He allegedly stabbed Caughman, a black man who reportedly lived in nearby transitional housing for HIV/AIDS patients, twice near the intersection of West 36th Street and 9th Avenue.
Aubrey said Wednesday that the NYPD is "working with" the Manhattan DA's office to upgrade the charge to a hate crime.
Interviews with Jackson and other evidence revealed that he had harbored feelings of racially animosity toward black men for "well over ten years", Aubry said.
Witnesses near the scene recalled Jackson and Caughman arguing before the assault took place, with the latter individual purportedly screaming, "What are you doing?"
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Jackson told police he left Baltimore Friday and traveled to New York City by bus "because it is the media capital of the world and he wanted to make a statement", Bill Aubrey, a deputy chief at the New York Police Department, told reporters.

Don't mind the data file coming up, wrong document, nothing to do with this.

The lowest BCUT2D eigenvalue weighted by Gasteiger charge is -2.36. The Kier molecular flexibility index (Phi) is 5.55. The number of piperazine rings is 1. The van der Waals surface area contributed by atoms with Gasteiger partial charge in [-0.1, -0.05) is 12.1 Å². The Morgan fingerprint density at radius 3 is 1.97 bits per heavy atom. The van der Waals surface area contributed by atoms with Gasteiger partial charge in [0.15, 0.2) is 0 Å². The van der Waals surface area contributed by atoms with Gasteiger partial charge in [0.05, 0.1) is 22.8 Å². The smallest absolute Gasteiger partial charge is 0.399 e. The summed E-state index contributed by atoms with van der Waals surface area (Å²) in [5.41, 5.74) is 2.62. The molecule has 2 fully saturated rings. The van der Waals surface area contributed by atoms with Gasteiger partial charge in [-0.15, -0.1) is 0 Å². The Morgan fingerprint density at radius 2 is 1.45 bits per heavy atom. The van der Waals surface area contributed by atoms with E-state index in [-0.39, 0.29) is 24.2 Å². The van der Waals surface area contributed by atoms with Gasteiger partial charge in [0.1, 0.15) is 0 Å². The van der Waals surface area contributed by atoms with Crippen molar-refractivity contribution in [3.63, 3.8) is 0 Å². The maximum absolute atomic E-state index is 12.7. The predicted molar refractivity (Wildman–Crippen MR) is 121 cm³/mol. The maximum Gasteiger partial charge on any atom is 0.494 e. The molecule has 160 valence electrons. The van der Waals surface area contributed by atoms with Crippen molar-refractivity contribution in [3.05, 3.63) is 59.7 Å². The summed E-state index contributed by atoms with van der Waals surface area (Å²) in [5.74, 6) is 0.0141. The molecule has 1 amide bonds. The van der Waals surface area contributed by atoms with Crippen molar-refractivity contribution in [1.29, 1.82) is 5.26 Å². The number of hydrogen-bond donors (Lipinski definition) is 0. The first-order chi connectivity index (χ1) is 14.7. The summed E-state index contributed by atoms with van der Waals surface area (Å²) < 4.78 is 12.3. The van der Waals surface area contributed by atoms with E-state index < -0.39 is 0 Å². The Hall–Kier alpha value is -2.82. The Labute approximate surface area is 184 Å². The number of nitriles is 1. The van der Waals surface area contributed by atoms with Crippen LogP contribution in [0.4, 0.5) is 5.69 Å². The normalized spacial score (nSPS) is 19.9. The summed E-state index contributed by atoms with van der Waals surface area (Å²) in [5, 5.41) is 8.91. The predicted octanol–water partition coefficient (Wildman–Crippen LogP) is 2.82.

Officers searched the man, whose name has not been released, and found two knives on him, according to the police sources.
New York City Council Speaker Melissa Mark-Viverito released a statement connecting Jackson's arrest with a rise in hate crimes following the election of President Donald Trump. At one point, he appeared to walk purposefully toward a black man, but there was no attack, they said. It was unclear when he might get a lawyer who could comment on his case. A call to his family's home rang unanswered. He had been informally managing the building on behalf of its then-owner and took Jackson to court over the rent. Aubry said Jackson apparently served in the military in Afghanistan, although he didn't provide details of the Maryland man's deployment. Jackson left behind a collection of war movies in the apartment, the former neighbor said.
It's not immediately clear whether Jackson has an attorney.
Jackson chose to target NY, which he considered the media capital of the world, to "make a statement", according Aubrey.